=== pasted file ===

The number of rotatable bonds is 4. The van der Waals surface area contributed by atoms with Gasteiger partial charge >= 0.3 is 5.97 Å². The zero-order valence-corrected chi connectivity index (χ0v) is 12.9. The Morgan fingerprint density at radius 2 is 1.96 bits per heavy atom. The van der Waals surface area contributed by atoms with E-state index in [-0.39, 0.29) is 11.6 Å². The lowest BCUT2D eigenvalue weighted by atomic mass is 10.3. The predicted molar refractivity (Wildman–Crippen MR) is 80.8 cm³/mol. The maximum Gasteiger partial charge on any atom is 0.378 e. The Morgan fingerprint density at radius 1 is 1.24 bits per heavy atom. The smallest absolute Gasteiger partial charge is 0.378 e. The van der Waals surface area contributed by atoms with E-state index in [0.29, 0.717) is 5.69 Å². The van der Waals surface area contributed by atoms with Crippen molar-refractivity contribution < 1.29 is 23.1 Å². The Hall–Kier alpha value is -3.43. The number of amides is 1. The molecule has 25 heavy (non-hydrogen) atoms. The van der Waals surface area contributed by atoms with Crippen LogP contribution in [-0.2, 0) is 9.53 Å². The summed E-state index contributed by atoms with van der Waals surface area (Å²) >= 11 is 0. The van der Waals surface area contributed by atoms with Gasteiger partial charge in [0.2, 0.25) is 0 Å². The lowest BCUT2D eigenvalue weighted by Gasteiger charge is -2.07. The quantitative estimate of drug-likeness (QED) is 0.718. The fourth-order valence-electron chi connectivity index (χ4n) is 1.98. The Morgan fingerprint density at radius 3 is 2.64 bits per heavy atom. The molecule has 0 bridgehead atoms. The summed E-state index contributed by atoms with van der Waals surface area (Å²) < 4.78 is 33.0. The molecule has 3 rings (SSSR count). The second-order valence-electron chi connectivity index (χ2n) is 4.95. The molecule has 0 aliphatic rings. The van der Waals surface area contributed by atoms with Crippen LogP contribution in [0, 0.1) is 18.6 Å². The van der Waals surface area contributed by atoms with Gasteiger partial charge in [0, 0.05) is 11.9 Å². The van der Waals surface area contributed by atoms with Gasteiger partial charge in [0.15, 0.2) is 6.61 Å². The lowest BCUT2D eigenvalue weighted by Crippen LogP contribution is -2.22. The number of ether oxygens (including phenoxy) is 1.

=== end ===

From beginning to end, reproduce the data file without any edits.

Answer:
The number of rotatable bonds is 4. The van der Waals surface area contributed by atoms with Gasteiger partial charge >= 0.3 is 5.97 Å². The zero-order valence-corrected chi connectivity index (χ0v) is 12.9. The Morgan fingerprint density at radius 2 is 1.96 bits per heavy atom. The van der Waals surface area contributed by atoms with E-state index in [-0.39, 0.29) is 11.6 Å². The lowest BCUT2D eigenvalue weighted by atomic mass is 10.3. The predicted molar refractivity (Wildman–Crippen MR) is 80.8 cm³/mol. The maximum Gasteiger partial charge on any atom is 0.378 e. The Morgan fingerprint density at radius 1 is 1.24 bits per heavy atom. The smallest absolute Gasteiger partial charge is 0.378 e. The van der Waals surface area contributed by atoms with E-state index in [0.29, 0.717) is 5.69 Å². The van der Waals surface area contributed by atoms with Crippen molar-refractivity contribution < 1.29 is 23.1 Å². The Hall–Kier alpha value is -3.43. The number of amides is 1. The molecule has 25 heavy (non-hydrogen) atoms. The van der Waals surface area contributed by atoms with Crippen LogP contribution in [-0.2, 0) is 9.53 Å². The summed E-state index contributed by atoms with van der Waals surface area (Å²) >= 11 is 0. The van der Waals surface area contributed by atoms with Gasteiger partial charge in [0.2, 0.25) is 0 Å². The lowest BCUT2D eigenvalue weighted by Gasteiger charge is -2.07. The quantitative estimate of drug-likeness (QED) is 0.718. The fourth-order valence-electron chi connectivity index (χ4n) is 1.98. The Morgan fingerprint density at radius 3 is 2.64 bits per heavy atom. The molecule has 0 bridgehead atoms. The summed E-state index contributed by atoms with van der Waals surface area (Å²) < 4.78 is 33.0. The molecule has 3 rings (SSSR count). The second-order valence-electron chi connectivity index (χ2n) is 4.95. The molecule has 0 aliphatic rings. The van der Waals surface area contributed by atoms with Crippen LogP contribution in [0, 0.1) is 18.6 Å². The van der Waals surface area contributed by atoms with Gasteiger partial charge in [0, 0.05) is 11.9 Å². The van der Waals surface area contributed by atoms with Gasteiger partial charge in [0.15, 0.2) is 6.61 Å². The lowest BCUT2D eigenvalue weighted by Crippen LogP contribution is -2.22. The number of ether oxygens (including phenoxy) is 1.